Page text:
New findings show current trends in news reading across countries
The Reuters Institute has released a comprehensive report that shows a sharp rise in the number of people avoiding the news because it negatively affects their mood.
The report indicates that news avoidance has doubled in Brazil and the UK over the past five years.
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The detailed qualitative research conducted in different countries by Nic Newsman, a journalist at the Reuters Institute, indicated that many respondents to the survey say that the news negatively affects their psyche.
“While the majority of people across countries remain engaged and regularly use information, we find that many are also increasingly choosing to ration or limit their exposure to it – or at least certain types of information. “, reveals the report.
“The proportion of those who say they avoid the news, sometimes or often, has doubled in Brazil (54%) and the UK (46%) since 2017 – and has also increased in all other markets. This type of selective avoidance seems to be less common in northern European countries such as Germany (29%), Denmark and Finland (20%), as well as in some Asian countries such as Japan (14%) .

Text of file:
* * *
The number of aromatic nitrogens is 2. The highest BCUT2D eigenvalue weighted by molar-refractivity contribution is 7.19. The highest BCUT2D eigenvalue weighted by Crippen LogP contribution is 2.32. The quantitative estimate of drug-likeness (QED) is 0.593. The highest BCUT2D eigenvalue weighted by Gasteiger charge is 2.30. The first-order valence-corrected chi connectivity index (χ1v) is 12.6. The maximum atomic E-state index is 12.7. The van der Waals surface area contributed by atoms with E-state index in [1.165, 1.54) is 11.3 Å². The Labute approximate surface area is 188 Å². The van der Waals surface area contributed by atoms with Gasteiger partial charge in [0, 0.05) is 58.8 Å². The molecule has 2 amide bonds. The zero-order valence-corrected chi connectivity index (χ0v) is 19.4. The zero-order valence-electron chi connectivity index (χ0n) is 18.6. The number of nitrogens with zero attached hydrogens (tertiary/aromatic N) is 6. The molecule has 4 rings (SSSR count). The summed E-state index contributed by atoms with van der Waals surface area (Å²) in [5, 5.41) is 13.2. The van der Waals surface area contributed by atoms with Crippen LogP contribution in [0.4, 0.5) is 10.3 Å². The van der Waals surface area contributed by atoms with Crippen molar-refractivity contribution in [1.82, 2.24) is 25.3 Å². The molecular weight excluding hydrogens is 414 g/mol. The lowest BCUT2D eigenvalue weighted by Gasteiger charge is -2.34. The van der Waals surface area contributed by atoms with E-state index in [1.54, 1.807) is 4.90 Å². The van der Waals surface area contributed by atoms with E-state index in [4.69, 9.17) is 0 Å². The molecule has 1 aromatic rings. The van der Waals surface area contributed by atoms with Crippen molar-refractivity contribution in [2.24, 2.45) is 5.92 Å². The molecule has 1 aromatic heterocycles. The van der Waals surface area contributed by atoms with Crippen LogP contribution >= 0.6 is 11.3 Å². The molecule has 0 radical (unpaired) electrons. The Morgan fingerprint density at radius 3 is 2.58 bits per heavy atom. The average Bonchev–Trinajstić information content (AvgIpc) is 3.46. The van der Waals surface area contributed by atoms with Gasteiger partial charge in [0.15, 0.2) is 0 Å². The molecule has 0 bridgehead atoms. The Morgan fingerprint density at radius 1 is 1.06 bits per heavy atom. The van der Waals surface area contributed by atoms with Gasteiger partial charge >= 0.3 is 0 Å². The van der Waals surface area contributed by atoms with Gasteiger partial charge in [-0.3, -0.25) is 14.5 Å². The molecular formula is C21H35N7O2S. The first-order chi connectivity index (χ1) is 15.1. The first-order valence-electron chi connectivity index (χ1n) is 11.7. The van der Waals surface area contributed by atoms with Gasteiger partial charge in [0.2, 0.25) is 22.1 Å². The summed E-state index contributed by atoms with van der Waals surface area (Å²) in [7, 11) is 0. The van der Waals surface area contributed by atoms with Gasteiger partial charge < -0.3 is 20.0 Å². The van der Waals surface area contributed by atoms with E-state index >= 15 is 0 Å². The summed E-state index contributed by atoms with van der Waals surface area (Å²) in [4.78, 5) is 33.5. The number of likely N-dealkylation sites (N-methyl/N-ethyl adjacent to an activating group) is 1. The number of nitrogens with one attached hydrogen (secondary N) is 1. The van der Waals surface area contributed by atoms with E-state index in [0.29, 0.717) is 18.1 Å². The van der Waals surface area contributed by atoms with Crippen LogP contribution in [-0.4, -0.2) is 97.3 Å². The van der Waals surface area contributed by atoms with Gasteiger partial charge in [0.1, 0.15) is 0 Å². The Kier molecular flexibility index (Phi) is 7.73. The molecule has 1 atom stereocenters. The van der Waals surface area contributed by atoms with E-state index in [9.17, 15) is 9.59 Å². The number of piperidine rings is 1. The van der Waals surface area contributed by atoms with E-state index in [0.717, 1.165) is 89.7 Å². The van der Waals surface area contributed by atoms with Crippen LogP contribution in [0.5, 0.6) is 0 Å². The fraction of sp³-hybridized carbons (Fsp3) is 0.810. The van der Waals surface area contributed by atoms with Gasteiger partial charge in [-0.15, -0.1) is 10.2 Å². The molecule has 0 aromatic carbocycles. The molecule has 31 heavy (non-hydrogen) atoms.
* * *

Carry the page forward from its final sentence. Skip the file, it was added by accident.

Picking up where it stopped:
The results show that the reasons for this avoidance are subjective and very divergent.
“Across all markets, many respondents say they are put off by the repetitiveness of the news – particularly around politics and COVID-19 (43%), or that they often feel burnt out by the news (29 A significant proportion say they avoid the news because they think they can’t be trusted (29%),” the report said.
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Many respondents under 35 say the news changes their mood.
“Around 17% of respondents say the news leads to arguments they would rather avoid or feelings of helplessness (16%),” the institute said.
“A small proportion say they don’t have enough time for the news (14%) or that it’s too hard to understand (8%).”
The results also showed that young people under 30 are now consuming information from visual networks such as Tiktok and Instagram.
Changing trends, aided by the coronavirus, indicate that audiences are moving towards more digital, mobile and platform-based news, according to the Reuters report.
Another key feature of the report is that trust in news information has declined in nearly half of the countries surveyed. Consumption of traditional media fell in almost every market, a decline that could not be offset by online and social consumption.
Other findings from the report are that younger generations are not thrilled to subscribe to media, big brands are seeing higher digital subscriptions, consumers are reluctant to share personal information, and TikTok is the growing network while that Facebook is still the most used social media, among the others.